An obvious point is that how one chooses to design the test will have a major effect on the results. What exactly is the space of opinions. How you measure how far off two opinions are. How subtle is the difference between an individual opinion and a cohort opinion. What personal stakes are involved in making choices - it's one thing to be choosing between red and green circles in an experiment, and another to hold an opinion that jeopardises some privilege of a social group to which one belongs - even if that opinion would perfectly balance out the peer pressure and individuality, etc.
    But, sure, these experiments are very stripped down versions of reality, but even as such have been enough to kick off neuro and behavioural economics fields. Not much of a surprise since classical econ is based on the assumption that humans are rational agents - that really kind of needed an update.

    I imagine an explosion of new models in economics, each cooking up a slightly different description of homo economicus, each one based on valid experimental data. Maybe it's already happening, people rewriting laws of consumer theory. I don't really know anything about this.


    To which extent makes sense to talk of choices as "biological" and innate to our nature?
    As opposed to us being taught some time in nursery & elementary school some of these traits.

    A personal example is from my high school days in Bosnia. I applied to some American funding agency to send me to the US for a semester. At the interview they asked me what I thought were ridiculous hypothetical questions - "if your boat crashed on an island, and there were 10 other people with you, how would you prepare for the night"? I think I said "I'd help with finding the wood and making a shelter". I was rejected.
    Much later I figured this particular agency was looking to fund "leaders" who will lead the Balkans into American values. I had no clue that standing out and leading was something someone at school wants you to do! If anything, in the Bosnian schools of the 90s, you better follow what the teacher says to the letter.

    My kind of obvious point being, that yes, a lot of things are taught and socially constructed and also the ones pertaining to choices of opinions. And hopefully the "objective scientific psychological experiments with proper control groups" performed on subjects living in Boston, MA are not generalised too easily to all humans as something coming out of our biology.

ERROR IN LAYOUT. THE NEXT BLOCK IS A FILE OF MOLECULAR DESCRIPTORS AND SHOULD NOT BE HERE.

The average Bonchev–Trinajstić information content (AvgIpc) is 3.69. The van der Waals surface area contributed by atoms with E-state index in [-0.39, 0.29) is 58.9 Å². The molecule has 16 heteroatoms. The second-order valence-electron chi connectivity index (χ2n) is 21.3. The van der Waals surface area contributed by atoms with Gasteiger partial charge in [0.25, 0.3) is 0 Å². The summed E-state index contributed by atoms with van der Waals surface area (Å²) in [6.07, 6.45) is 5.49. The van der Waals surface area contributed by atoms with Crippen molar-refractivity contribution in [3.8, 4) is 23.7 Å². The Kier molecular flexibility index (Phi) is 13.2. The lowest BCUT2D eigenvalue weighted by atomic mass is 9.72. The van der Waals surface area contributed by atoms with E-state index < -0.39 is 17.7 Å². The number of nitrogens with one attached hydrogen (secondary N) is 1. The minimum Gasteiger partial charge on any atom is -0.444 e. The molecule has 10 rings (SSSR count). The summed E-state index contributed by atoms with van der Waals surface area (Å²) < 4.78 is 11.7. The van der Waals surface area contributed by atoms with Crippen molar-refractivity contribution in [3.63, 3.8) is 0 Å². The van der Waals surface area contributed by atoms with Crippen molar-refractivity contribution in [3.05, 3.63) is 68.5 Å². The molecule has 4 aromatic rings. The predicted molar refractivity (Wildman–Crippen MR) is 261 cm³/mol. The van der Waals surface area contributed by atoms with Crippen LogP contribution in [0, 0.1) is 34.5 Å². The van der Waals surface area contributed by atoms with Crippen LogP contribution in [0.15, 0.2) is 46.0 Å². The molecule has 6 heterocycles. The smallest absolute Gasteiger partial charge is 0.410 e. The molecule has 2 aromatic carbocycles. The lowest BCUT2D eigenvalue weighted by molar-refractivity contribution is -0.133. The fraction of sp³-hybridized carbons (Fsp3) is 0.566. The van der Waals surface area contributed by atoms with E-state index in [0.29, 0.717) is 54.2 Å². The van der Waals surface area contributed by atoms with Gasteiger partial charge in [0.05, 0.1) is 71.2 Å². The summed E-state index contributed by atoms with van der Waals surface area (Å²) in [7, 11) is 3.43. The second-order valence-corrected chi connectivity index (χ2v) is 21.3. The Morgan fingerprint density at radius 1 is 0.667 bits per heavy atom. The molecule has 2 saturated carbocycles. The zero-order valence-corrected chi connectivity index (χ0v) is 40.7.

Not that they shouldn't be done!

  6. Oh - I'm not saying I think I was rejected by the US funding body because of the clash of cultures! Maybe it was an entirely different matter, like looking dumb.

  7. That’s a really good point. I cannot agree more that all these psychological experiments are steered by biases of the designer, the same way as all the experiments that have ever been done.

    This is however still an excellent way if not the only to study human behaviour provided we are aware of this defect and the experimenters clarify how a particular conclusion may be applicable or make good attempts to demonstrate it applies to diverse groups.

    My view is that the ultimate goal of all these studies is to help devising the right incentives, which in many cases have to be quite specific, for instance to a social group, for it to be effective. So yes, I agree there certainly are biases and perhaps too much reductionism as well, but it will hopefully be self-correcting.

    On the note of your US application, did you find out who got the funding at the end? Probably some arrogant twat, leader they were looking for, no? ;P

  8. I think attraction and repulsion are an oversimplification for men at urinals. The two competing effects are:
    * not making the other chap feel like you're crowding him